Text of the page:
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Author Topic: Hole for SO-239  (Read 504 times)
WA5UHK
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Posts: 131




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« on: March 27, 2006, 05:40:15 PM »

What's the best way to cut a clearance hole through ~1/8" cast aluminum for a SO-239 chassis connector?
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OBSERVER11
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Posts: 657




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« Reply #1 on: March 27, 2006, 07:00:49 PM »

I use a stepped bit. Buy it from Harbor Freight, Home Depot charges WAY TOO MUCH!
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HA5RXZ
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Posts: 380




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« Reply #2 on: March 28, 2006, 08:44:18 AM »

1) Small hole and a variable width reamer.

2) A series of small holes and a round file.

3) A series of small holes and a Dremmel.

or

4) A single pilot hole and then a 16mm bit to finish the job off. 16mm is about 20/32 of an inch, that's the price you pay for not going metric.

HA5RXZ
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G3RZP
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Posts: 4328




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« Reply #3 on: March 29, 2006, 01:10:31 AM »

Rather than look for a 16mm drill (which might be harder to find in the US), you can use a 5/8 inch drill bit with a pilot hole. Go very slow, and use a drill press. If your drill press doesn't go above 1/2inch, use what is sometimes called a 'blacksmith's drill', which has a turned down shank to fit a smaller drill chuck. Drill shanks are normally relatively soft, and can be turned down fairly easily.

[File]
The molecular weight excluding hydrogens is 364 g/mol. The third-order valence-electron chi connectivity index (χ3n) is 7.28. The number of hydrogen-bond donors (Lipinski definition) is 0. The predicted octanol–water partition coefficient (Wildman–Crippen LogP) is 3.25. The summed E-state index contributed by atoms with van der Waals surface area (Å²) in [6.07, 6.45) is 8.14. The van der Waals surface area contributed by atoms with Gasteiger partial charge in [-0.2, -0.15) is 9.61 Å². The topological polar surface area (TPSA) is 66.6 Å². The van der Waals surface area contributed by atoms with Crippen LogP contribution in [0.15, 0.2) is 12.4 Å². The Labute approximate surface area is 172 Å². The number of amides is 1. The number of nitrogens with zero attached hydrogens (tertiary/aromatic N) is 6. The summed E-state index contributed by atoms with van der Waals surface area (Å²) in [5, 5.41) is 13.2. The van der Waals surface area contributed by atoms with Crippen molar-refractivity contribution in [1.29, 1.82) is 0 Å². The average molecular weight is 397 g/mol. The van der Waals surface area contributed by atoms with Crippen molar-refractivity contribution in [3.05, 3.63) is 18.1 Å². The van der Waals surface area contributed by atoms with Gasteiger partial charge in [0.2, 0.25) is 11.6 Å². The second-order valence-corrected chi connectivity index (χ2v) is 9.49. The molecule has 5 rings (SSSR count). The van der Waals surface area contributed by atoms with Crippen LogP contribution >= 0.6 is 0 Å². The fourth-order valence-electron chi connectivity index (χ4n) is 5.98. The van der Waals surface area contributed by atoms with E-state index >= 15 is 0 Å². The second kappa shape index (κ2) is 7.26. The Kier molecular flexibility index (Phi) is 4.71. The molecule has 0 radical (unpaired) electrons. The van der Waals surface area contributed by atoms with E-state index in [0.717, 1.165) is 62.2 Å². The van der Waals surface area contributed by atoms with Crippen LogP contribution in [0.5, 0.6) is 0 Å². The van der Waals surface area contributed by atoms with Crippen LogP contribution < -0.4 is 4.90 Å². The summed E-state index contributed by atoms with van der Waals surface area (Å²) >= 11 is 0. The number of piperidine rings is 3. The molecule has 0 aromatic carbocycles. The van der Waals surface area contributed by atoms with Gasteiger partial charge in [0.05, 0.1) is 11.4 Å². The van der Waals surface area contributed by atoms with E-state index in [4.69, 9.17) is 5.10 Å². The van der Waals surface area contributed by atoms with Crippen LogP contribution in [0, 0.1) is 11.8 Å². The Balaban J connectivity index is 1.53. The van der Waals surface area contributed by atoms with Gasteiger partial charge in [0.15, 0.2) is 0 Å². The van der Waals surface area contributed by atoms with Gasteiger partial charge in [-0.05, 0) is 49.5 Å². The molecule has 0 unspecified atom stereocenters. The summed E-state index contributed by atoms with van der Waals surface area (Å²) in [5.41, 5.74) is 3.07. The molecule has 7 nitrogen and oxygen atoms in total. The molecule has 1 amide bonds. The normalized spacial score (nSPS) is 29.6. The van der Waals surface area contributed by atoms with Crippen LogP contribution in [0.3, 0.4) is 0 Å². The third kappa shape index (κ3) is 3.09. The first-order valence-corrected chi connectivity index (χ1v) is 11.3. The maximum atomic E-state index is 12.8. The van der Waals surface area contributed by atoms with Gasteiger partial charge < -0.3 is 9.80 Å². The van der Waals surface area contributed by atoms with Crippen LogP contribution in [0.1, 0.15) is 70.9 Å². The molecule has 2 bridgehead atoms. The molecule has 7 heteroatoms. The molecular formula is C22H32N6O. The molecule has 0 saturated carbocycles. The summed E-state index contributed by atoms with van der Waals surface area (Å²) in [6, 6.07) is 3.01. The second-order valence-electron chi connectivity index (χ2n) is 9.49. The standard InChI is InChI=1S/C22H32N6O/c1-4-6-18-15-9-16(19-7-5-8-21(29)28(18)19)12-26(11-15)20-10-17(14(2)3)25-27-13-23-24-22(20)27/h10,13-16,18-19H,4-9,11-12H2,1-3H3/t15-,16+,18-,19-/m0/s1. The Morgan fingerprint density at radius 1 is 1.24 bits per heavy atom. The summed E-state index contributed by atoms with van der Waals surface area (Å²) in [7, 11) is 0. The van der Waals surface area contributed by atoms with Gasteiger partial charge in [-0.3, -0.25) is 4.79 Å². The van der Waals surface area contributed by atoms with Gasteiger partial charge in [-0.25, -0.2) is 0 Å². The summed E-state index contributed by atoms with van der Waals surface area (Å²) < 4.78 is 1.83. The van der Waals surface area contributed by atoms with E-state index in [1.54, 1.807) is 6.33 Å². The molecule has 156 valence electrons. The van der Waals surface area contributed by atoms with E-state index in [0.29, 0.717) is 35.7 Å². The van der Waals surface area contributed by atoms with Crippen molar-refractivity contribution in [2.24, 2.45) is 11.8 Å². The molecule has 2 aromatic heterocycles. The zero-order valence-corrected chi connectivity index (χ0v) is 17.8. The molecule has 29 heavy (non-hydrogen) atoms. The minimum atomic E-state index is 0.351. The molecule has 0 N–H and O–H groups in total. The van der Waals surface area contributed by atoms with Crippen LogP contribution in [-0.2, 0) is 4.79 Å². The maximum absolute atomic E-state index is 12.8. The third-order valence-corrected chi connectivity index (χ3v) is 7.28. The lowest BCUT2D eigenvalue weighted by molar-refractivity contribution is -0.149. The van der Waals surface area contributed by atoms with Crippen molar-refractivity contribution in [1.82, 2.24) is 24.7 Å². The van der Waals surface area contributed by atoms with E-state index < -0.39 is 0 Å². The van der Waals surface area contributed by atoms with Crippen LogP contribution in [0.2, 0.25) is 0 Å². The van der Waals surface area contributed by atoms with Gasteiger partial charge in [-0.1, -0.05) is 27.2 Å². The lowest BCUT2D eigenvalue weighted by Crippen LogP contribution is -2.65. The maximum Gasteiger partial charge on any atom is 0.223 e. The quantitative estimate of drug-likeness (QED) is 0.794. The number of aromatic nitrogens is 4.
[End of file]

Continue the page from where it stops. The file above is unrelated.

You might even get away with a Greenlee punch (5/8 inch for miniature 7 pin tube socket)

Some varieties of nut fixed (as opposed to flange fixed) SO239 sockets have a smaller size thread - from memory, something like 1/2 inch diameter - for fixing.
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HA5RXZ
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Posts: 380




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« Reply #4 on: March 29, 2006, 09:38:45 AM »

Sorry, you're right, 16mm is 5/8ths of an inch. I measured a socket before I posted but used a metric gauge. Back to math classes for me.

HA5RXZ
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WB6BYU
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Posts: 12985




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« Reply #5 on: March 29, 2006, 12:31:16 PM »

Actually 5/8 = 20/32, so your answer was correct.

The difference just points out one of the ways that Metric
measurements are easier to use.  It is a lot easier for me
to sort my Metric sockets in size order than the Imperial
sizes:  1/2, 9/16, 5/8, 11/16, 3/4, ...
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